What do you bring to the table? — I can Push-back!
Push-back is a very common word in corporate circles but probably not as much used. It is defined as a negative or unfavorable reaction or response. However, push-back is not only about disagreeing but also, about open communication. It can emanate from a negative or unfavorable thought process but, it is important to re-look at the root-cause and effectively use it as a tool for standing up for self.
Push-back is an effective tool to voice one’s opinion with tact and professionalism without letting hierarchy / authority obstruct it thus, making it an effective time and effort management medium.
Lot of times, people struggle to identify a situation which requires pushing back. So, how does one identify if a situation calls for a push-back?
While everyone has a personal threshold for responding to situations, these can be broadly classified into three buckets — Time Work and Response to work.
Boundary-less work hours with no respect for personal time, for e.g. meeting gets over at 10 pm and one receives numerous comments on the document and is asked to address those by next morning meeting scheduled for 9/10 am. Another example — prioritizing and aligning calendars based on one’s personal commitments with no regards to other’s calendar which could lead to short notice to meetings, early morning or late evening meetings. Finally, continual ad hoc requests with turnaround of few hours etc.
On work front, one could end up in situations with arbitrary requests, for e.g. requested to do all the legwork and heavy lifting with no due credit or asked to share their screen despite not being the owner of the document etc.
Whereas, unreasonable responses could entail situations where, for e.g. one mentions in a meeting that the specific content is work in progress and still receives unsolicited critical and nonconstructive feedback or is requested to be party to biased decisions such as negative feedback for a team member even when one feels otherwise etc.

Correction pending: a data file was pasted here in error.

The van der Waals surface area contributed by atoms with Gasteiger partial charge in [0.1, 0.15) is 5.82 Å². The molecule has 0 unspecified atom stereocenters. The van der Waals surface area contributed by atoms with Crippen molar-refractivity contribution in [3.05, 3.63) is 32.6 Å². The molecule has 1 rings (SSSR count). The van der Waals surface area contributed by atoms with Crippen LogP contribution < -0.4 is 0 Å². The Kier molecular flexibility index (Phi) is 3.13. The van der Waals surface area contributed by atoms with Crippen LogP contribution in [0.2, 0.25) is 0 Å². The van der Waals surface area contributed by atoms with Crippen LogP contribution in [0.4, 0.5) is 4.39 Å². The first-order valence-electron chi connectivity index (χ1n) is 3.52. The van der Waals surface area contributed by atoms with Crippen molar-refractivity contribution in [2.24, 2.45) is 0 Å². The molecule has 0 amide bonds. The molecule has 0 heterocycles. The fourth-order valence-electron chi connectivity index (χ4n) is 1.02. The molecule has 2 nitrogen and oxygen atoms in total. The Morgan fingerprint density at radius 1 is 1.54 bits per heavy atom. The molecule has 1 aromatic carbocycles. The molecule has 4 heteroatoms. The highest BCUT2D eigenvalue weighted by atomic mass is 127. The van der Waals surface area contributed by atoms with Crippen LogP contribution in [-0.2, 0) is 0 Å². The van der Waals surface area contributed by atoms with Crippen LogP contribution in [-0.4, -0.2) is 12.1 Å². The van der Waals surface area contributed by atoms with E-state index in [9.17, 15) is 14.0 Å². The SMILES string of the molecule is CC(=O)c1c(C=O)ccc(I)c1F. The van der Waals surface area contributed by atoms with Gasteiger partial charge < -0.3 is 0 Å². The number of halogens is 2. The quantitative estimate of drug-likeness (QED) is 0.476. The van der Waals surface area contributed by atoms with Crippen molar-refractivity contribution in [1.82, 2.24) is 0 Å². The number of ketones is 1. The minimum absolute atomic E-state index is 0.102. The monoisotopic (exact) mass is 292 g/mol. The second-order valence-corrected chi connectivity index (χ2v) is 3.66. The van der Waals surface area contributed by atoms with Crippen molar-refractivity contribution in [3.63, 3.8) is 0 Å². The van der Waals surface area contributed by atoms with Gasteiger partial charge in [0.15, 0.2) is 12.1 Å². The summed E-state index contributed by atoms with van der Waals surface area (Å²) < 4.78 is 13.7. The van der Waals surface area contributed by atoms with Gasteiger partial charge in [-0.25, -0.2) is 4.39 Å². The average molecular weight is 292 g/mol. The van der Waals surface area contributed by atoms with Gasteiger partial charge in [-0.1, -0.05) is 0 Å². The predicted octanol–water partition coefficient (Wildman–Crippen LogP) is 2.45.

With help of above pointers, if one manages to identify a situation which deserves a push-back, why is it that one should push back? Will that not hamper relations in the long run? Lot of times, people struggle to push-back because they don’t see any merit in doing so or feel it won’t yield results.
Effective push backs are nothing but adding more thought to any response. In all the above examples, one’s natural inclination could be to agree with what is being said and end up with work that one doesn’t agree with and at a time one doesn’t feel is sensible. Hence, to avoid such situations, it is acceptable to stand up for self. It exhibits that one is trying to evaluate the current situation, the requirement and trying to make a reasonable argument either for it / against it. Usually, if the decision one arrives at, is against the ask, it is named as a push-back.